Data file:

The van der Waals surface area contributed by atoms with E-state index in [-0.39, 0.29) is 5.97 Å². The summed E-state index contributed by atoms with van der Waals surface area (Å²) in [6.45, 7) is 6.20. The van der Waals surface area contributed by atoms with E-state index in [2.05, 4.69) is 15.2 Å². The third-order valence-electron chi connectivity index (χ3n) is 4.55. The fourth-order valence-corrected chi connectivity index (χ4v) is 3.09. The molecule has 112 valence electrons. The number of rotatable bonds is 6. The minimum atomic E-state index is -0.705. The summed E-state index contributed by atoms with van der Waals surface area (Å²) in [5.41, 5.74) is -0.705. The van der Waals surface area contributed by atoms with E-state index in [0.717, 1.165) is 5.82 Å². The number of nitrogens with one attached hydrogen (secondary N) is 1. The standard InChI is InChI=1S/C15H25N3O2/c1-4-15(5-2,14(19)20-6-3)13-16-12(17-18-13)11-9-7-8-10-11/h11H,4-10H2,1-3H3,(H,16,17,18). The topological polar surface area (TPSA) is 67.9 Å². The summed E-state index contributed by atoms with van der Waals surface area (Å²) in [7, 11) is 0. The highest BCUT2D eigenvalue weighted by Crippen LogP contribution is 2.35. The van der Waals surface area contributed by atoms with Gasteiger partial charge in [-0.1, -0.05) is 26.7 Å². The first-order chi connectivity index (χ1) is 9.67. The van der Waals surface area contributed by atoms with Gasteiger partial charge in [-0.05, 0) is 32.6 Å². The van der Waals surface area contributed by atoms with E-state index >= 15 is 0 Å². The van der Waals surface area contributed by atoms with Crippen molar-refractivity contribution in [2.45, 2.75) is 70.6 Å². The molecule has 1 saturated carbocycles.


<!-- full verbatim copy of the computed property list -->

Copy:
The van der Waals surface area contributed by atoms with E-state index in [-0.39, 0.29) is 5.97 Å². The summed E-state index contributed by atoms with van der Waals surface area (Å²) in [6.45, 7) is 6.20. The van der Waals surface area contributed by atoms with E-state index in [2.05, 4.69) is 15.2 Å². The third-order valence-electron chi connectivity index (χ3n) is 4.55. The fourth-order valence-corrected chi connectivity index (χ4v) is 3.09. The molecule has 112 valence electrons. The number of rotatable bonds is 6. The minimum atomic E-state index is -0.705. The summed E-state index contributed by atoms with van der Waals surface area (Å²) in [5.41, 5.74) is -0.705. The van der Waals surface area contributed by atoms with E-state index in [0.717, 1.165) is 5.82 Å². The number of nitrogens with one attached hydrogen (secondary N) is 1. The standard InChI is InChI=1S/C15H25N3O2/c1-4-15(5-2,14(19)20-6-3)13-16-12(17-18-13)11-9-7-8-10-11/h11H,4-10H2,1-3H3,(H,16,17,18). The topological polar surface area (TPSA) is 67.9 Å². The summed E-state index contributed by atoms with van der Waals surface area (Å²) in [7, 11) is 0. The highest BCUT2D eigenvalue weighted by Crippen LogP contribution is 2.35. The van der Waals surface area contributed by atoms with Gasteiger partial charge in [-0.1, -0.05) is 26.7 Å². The first-order chi connectivity index (χ1) is 9.67. The van der Waals surface area contributed by atoms with Gasteiger partial charge in [-0.05, 0) is 32.6 Å². The van der Waals surface area contributed by atoms with E-state index >= 15 is 0 Å². The van der Waals surface area contributed by atoms with Crippen molar-refractivity contribution in [2.45, 2.75) is 70.6 Å². The molecule has 1 saturated carbocycles.